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Concern for Rights in Montenegro amid COVID-19 Fight

Passangers health control on Podgorica airport. Photo: Montenegrin government/Sasa Matic
In fighting the novel coronavirus, authorities in Montenegro are cracking down on alleged ‘fake news’, scare-mongering and privacy protections.

Rights groups in Montenegro are warning of a threat to data privacy rights, free speech and media freedoms in the former Yugoslav republic under cover of the government’s fight against the COVID-19 pandemic.

Montenegro, a country of some 630,000 people, has at least 29 confirmed cases of the novel coronavirus and one death. Since the outbreak, police have stepped up action against those accused of spreading false information and, ignoring the protests of opposition and rights organisations, published the names of people required to self-isolate due to the virus.

The country, which has been run by the same party for the past three decades, has a long record of restricting human rights and violating data privacy rights.

Activists fear the government will exploit the COVID-19 pandemic to clamp down further. The government says its overriding priority is to protect the lives and health of Montenegrin citizens.

“I am afraid that an attempt to deal with one danger could create another danger,” said Daliborka Uljarevic, executive director of the Podgorica-based Centre for Civic Education.ducation.

Dozens arrested

On March 13, a court imposed 30 days custody for a Montenegrin man who wrote on Facebook that state officials were concealing the true extent of the pandemic.

On March 22, another man was arrested on suspicion of falsely claiming that he had been infected.

The next day, police announced that 60 people had been charged with violating the restrictions imposed by the government to combat the spread of COVID-19, including those accused of spreading ‘fake news’ and others who opened restaurants after the government ordered them closed.

The same day, in the coastal town of Kotor, a Russian citizen was arrested after she wrote on Instagram that around 1,000 people had been infected by the virus in Montenegro and that six people had died of complications.

Authorities have used such tactics before, arresting two NGO activists in January over their Facebook posts during protests organised by the Serbian Orthodox Church against a controversial freedom of religion law. Three journalists were also detained on suspicion of causing panic and public disorder in their writing.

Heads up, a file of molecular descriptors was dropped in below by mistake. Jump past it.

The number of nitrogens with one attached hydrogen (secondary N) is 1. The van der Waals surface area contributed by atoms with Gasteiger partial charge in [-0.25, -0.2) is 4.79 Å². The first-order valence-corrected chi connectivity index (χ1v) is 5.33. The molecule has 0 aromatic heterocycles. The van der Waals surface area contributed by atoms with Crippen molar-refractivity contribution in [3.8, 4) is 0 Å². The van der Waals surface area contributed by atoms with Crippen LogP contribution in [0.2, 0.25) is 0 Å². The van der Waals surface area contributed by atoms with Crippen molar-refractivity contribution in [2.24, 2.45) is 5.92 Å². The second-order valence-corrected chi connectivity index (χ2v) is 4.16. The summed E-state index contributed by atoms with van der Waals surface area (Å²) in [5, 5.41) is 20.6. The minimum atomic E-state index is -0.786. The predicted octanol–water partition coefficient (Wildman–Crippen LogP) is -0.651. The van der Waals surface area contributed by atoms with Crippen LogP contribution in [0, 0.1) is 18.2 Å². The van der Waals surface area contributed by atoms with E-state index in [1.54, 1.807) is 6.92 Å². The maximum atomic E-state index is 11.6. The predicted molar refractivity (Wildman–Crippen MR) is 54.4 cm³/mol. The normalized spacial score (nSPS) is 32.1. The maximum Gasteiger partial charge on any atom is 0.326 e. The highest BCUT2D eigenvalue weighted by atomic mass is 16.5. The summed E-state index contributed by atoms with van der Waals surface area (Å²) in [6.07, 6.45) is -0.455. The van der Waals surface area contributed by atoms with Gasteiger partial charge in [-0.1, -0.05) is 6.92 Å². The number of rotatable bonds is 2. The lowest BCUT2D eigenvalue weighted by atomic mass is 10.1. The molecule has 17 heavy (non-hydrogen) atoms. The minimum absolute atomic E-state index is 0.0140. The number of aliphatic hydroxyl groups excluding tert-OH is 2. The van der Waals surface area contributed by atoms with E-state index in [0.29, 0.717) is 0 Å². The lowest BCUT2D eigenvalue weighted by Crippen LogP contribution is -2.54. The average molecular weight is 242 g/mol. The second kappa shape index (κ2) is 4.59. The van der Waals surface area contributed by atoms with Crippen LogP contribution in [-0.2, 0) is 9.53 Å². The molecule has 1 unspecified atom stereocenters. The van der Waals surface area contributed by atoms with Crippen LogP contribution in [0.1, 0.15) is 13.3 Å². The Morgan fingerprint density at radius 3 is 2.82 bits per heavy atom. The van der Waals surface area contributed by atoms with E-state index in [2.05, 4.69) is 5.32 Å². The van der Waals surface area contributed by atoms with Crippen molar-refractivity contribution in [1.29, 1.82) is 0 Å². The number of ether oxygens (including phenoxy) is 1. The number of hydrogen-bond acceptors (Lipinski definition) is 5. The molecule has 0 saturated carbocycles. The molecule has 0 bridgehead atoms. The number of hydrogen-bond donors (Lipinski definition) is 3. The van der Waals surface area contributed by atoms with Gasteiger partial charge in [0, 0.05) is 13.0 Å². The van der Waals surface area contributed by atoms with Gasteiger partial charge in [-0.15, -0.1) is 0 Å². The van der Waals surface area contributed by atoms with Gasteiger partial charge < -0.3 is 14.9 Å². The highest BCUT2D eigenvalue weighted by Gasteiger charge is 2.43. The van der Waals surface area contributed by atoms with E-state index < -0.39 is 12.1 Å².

Concern over government respect for law

Uljarevic said the government had performed well so far in combating the virus, but that it should work more closely with all social and political actors.

“As a society we are facing a big problem and it requires the institutional mobilisation of a wider range of socio-political actors, especially when it comes to some moves that have an effect on different structures and can lead to the vulnerability of parts of society,” Uljarevic told BIRN.

Opposition Social Democratic Party, SDP, MP Rasko Konjevic said the government should make it stays within the law in dealing with the pandemic.

“This situation is extremely serious and it is important for the state to show its organisation and strength but not to forget the Constitution and laws,” he said. “It’s important that we are all equal before the law.”

Concern rose on March 22 when the government published the names of those people ordered to self-isolate, arguing that some had chosen not to respect the order.

The government said it had received the consent of the Agency for Personal Data Protection, and the the lives and health of Montenegrin citizens came first.

Opposition parties and civil society groups were outraged.

Further concerns have been raised over a number of economic decisions issued by the government without consulting parliament, despite provisions in the constitution that specify such decisions can only be taken by the government under a state of emergency. Montenegro has not declared a state of emergency.

Konjevic said the government should consult more widely. “They could share responsibility with others,” he said.

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